Less than three months away from a scheduled vote on Cayman Islands’ constitutional reform, it is unclear what the question on the ballot will look like or even when the referendum will actually be held.
Education Minister Alden McLaughlin said to a group of about 65 people in West Bay on Monday, 25 February that government hasn’t decided either of those matters.
Mr. McLaughlin and Leader of Government Business Kurt Tibbetts have both said the vote could be pushed back from its initial late May date if most Caymanians felt they didn’t have enough time to consider the issues.
The government has also said it would like to limit the vote on constitutional reform to just one question; a simple yes or no decision on the entire proposal.
However, it seems that could also be subject to change.
‘If, at the end of this process, there’s a consensus then possibly we could include two or maybe three questions,’ Mr. McLaughlin said, adding that the separate queries on the ballot would likely be issues identified as the most contentious.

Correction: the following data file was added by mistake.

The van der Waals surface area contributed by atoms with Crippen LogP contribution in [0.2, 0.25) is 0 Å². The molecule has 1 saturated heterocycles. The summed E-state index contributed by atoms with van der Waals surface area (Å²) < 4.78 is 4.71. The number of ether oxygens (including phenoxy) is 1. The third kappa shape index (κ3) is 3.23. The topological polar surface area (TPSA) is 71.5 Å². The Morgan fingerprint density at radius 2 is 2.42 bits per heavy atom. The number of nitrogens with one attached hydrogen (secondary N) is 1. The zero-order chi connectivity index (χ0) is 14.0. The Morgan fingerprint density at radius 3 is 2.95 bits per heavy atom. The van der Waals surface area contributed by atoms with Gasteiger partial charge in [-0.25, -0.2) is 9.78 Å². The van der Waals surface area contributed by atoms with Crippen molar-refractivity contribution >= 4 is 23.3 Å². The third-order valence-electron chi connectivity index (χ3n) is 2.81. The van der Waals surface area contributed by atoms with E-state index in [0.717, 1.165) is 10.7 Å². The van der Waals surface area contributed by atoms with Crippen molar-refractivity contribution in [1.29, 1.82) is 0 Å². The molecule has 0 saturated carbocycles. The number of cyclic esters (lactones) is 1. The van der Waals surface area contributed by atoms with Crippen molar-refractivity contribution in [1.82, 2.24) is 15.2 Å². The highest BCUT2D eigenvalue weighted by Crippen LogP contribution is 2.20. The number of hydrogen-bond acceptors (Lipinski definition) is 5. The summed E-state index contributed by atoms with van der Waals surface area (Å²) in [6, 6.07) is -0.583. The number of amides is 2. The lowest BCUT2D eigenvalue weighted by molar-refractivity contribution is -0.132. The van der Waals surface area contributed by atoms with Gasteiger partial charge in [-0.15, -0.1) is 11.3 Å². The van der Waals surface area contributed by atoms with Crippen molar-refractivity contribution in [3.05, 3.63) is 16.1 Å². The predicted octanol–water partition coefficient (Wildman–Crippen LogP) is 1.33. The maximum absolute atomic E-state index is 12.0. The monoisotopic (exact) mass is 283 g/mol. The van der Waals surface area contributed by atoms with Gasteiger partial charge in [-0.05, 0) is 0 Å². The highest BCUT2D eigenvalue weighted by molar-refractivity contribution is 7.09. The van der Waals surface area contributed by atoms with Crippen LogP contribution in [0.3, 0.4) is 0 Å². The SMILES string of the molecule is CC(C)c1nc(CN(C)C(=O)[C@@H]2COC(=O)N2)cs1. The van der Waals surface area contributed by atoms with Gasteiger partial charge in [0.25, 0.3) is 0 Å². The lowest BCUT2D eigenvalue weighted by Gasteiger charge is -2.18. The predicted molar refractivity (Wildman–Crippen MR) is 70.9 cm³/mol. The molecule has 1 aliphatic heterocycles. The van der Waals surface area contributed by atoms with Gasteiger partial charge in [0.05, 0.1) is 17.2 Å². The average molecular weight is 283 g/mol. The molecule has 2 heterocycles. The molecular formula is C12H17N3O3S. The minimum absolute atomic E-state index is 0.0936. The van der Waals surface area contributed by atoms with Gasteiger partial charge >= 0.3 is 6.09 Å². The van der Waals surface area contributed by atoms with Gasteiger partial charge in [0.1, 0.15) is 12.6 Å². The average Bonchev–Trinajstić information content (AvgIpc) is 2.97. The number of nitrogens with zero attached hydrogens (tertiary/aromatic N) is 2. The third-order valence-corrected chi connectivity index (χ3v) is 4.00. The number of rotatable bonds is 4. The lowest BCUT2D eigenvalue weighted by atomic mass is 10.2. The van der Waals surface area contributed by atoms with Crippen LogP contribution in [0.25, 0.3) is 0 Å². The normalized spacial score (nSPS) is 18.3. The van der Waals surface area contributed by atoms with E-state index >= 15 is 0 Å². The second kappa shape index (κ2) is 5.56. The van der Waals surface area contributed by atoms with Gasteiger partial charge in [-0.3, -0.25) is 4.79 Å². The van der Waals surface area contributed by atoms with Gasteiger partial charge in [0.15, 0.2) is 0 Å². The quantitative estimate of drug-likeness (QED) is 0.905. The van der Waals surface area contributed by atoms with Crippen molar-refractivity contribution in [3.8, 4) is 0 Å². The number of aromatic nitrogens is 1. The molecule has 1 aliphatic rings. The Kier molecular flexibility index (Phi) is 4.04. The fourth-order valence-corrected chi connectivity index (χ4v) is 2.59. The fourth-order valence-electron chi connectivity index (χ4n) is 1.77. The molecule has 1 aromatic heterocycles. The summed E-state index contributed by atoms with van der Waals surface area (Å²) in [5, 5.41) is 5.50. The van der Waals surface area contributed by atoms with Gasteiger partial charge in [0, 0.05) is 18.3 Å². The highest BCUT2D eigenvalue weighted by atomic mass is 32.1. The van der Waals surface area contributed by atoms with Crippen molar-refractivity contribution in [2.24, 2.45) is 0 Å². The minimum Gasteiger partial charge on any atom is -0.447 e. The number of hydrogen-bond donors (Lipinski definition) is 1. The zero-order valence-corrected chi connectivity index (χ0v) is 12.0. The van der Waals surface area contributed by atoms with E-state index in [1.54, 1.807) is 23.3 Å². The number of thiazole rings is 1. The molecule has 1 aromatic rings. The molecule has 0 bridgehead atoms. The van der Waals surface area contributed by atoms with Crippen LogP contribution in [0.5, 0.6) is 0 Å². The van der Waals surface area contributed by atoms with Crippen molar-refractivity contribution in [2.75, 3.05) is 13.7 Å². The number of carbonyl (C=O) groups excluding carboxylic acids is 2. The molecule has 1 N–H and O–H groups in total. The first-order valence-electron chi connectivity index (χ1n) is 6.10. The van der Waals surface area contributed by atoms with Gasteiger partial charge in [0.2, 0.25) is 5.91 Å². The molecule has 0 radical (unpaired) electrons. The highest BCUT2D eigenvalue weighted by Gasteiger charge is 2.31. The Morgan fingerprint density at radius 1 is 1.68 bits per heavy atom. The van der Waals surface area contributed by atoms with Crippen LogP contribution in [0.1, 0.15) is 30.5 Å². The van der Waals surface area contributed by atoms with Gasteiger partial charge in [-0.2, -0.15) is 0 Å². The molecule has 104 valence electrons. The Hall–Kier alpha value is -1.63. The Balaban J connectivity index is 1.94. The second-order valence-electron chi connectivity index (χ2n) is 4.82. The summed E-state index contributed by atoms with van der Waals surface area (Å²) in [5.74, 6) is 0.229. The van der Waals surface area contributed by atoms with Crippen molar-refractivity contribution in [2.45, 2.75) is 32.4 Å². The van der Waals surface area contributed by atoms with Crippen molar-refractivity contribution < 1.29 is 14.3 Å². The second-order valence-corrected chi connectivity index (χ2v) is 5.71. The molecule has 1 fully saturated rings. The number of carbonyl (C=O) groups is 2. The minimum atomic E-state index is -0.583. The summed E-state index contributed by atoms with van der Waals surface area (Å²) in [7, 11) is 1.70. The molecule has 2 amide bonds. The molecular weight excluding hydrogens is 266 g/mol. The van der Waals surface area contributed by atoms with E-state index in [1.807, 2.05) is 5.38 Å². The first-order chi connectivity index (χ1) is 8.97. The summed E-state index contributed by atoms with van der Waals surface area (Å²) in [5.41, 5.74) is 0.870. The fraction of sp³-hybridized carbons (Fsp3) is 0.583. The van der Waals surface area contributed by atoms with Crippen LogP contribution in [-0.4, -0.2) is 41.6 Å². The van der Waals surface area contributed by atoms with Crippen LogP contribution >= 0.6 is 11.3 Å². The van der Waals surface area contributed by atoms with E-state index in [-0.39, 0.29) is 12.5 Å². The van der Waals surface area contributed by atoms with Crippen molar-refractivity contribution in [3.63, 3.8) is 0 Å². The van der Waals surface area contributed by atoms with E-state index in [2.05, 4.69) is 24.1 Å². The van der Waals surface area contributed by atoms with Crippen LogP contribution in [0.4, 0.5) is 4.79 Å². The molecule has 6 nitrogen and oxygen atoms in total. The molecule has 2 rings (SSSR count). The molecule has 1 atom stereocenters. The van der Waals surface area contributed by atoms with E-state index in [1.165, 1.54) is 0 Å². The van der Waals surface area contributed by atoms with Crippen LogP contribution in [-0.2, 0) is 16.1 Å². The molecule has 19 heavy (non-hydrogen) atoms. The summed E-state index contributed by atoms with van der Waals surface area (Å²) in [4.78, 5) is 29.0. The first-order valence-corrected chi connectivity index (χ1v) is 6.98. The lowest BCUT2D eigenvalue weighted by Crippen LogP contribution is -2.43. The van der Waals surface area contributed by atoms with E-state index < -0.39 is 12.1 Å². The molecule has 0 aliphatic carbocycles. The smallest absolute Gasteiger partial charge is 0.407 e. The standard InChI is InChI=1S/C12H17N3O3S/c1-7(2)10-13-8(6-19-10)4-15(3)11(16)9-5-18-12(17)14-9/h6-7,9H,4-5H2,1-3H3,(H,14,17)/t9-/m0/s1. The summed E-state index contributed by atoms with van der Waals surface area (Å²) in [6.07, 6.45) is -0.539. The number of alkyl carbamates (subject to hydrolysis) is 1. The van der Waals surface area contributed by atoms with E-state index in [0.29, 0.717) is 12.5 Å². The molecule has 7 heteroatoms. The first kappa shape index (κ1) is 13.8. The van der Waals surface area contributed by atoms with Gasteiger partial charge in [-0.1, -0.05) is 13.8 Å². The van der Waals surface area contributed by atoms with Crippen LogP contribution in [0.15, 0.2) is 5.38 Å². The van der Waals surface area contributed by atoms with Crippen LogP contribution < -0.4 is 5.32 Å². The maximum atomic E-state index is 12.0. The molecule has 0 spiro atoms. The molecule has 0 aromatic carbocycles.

‘The problem identified to us by the experts, and it’s fairly logical, is how do you decide what are the issues…which ones are more important than others?’ Mr. McLaughlin said. ‘If this one-man, one-vote thing stands out as an issue on which there is division then perhaps we can consider one or two (more questions).’
What the government doesn’t want to do is have voters go to the polls looking at a laundry list of items, and decide each line-by-line.
‘There are many people in this country who are challenged even to mark who their particular choice is on the (general election) ballot,’ Mr. McLaughlin said. ‘The advice we have is, if we make it too complicated, we’re going to have major problems with the outcome of the exercise.’
Some attending Monday night’s meeting at John Cumber Primary said the ballot should be extended to consider constitutional reform issues one by one.
‘I believe we’re going to have a contentious area in human rights, we’re going to have a contentious item in one-man, one-vote, we’re going to have contention in terms of the governor’s role, we’re going to have contention on whether there’s a chief minister and so forth,’ said Carlyle McLaughlin. ‘That’s about four issues already you’d have to separate out.’
The Legislative Assembly still has to approve the holding of a referendum in accordance with Cayman Islands law, but it’s not certain whether the ballot language issue will be settled at that time.
The fourth meeting of the LA is still in session, although lawmakers have not set a date for when it will resume or what matters will be taken up when it does.